Hitomi Yamaguchi Greenslet, PhDAssociate Professor of Mechanical and Aerospace Engineering University of Florida
Some combinations of different phenomena result in unexpected but beneficial effects. For instance, the combination of magnetism with the action of abrasive against a workpiece gives rise to the magnetic field-assisted finishing (MAF) process. In a magnetic field, ferrous particles are suspended by magnetic force and link together along the lines of magnetic flux. Because the magnetic flux flows unimpeded through nonferrous workpiece material, it is possible to influence the motion of a ferrous particle—even if the particle is not in direct contact with a magnetic pole—by controlling the magnetic field. The ferrous particle chains, connected by magnetic force, offer the advantage of a flexible configuration. This unique behavior of the ferrous particles enables the application of the finishing operation not only to easily accessible surfaces but also to areas that are hard to reach by means of conventional mechanical techniques, such as freeform components and the interiors of capillary and flexible tubes.
This presentation describes the fusion of science and engineering that led to MAF and the underlying principles of the process that enables ultra-precision (nanometer-scale) finishing of both flat and curved surfaces. Finishing equipment for high-power laser ceramics and optical components (silicon, glass, quartz, sapphire, etc.) and the resulting finishing characteristics are introduced. Altering the surface texture in addition to the surface roughness enables additional functions (e.g., specific tribological properties) of the finished surfaces. An example of nanometer-scale surface functionalization using MAF is the case of cobalt-chromium knee prosthesis finishing.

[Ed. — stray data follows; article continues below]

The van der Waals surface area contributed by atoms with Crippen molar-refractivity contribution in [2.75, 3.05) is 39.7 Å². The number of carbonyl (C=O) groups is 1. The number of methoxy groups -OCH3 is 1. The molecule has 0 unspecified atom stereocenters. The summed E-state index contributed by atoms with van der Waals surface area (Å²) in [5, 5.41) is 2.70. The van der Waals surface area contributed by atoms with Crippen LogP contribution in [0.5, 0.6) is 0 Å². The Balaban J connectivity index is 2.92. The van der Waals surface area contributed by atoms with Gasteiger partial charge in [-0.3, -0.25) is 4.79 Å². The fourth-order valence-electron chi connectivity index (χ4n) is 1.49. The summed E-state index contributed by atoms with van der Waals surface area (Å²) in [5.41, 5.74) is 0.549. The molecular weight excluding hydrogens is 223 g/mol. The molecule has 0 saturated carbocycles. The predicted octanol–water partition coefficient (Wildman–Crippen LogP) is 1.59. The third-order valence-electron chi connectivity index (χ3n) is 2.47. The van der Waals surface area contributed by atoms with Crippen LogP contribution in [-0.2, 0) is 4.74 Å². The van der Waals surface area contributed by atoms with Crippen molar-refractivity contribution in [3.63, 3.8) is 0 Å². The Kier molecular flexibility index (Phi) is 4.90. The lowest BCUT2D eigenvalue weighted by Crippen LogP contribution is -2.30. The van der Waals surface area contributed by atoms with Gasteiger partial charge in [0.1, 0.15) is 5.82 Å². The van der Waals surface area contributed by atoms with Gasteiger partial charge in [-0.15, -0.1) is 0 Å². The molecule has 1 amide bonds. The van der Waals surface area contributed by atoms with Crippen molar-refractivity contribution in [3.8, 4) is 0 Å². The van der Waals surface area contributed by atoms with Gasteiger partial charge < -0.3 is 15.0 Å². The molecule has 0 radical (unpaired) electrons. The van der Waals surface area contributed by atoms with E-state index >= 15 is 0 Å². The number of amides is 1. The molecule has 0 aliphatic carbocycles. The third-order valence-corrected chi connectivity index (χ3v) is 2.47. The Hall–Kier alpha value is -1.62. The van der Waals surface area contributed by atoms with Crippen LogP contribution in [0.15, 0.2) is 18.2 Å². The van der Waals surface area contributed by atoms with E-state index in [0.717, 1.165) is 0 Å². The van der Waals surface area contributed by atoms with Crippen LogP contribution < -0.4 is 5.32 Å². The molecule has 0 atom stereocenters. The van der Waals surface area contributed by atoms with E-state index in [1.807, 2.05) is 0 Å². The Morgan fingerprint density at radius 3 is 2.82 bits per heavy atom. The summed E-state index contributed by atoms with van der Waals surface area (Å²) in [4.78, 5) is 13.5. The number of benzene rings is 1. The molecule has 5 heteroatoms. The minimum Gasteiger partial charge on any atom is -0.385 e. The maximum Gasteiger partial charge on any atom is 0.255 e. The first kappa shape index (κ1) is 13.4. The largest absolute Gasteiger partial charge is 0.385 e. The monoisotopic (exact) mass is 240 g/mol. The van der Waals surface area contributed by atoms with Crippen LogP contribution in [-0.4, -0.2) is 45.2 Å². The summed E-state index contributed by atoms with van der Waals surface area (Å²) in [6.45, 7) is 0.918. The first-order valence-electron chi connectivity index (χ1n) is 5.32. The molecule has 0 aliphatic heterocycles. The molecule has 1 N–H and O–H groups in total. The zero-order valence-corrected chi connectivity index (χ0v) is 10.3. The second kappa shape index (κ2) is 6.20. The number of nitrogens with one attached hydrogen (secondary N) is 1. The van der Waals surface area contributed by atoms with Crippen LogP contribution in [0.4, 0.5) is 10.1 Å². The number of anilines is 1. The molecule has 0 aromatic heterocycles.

Hitomi Yamaguchi Greenslet is an associate professor in the Department of Mechanical and Aerospace Engineering at the University of Florida (Gainesville, FL). Previously, she served as associate professor at Utsunomiya University and research associate at the University of Tokyo (both in Japan) and as research engineer at Extrude Hone Corporation (Irwin, PA). She has also served as a researcher abroad (sponsored by the Japan Ministry of Education, Culture, Sports, Science and Technology) at the NASA Glenn Research Center (Cleveland, OH). Her research interests include nontraditional manufacturing (e.g., magnetic field-assisted finishing), ultra-precision finishing, surface functionalization, and medical device development. Her work has been published in over 75 refereed journal papers, and she has been granted 7 patents. She has received several awards, including the John T. Parsons Outstanding Young Manufacturing Engineer Award (sponsored by the Society of Manufacturing Engineers (SME)) in 2000 and the Outstanding Young Engineer Award (sponsored by the Japan Society of Mechanical Engineers) in 1995. She is a fellow of both the American Society of Mechanical Engineers (ASME) and SME, the secretary of a scientific technical committee of CIRP (the International Academy for Production Engineering) and the secretary of North American Manufacturing Research Institution of SME.
Host: Dr. Yayue Pan
For more information, please contact Prof. Yayue Pan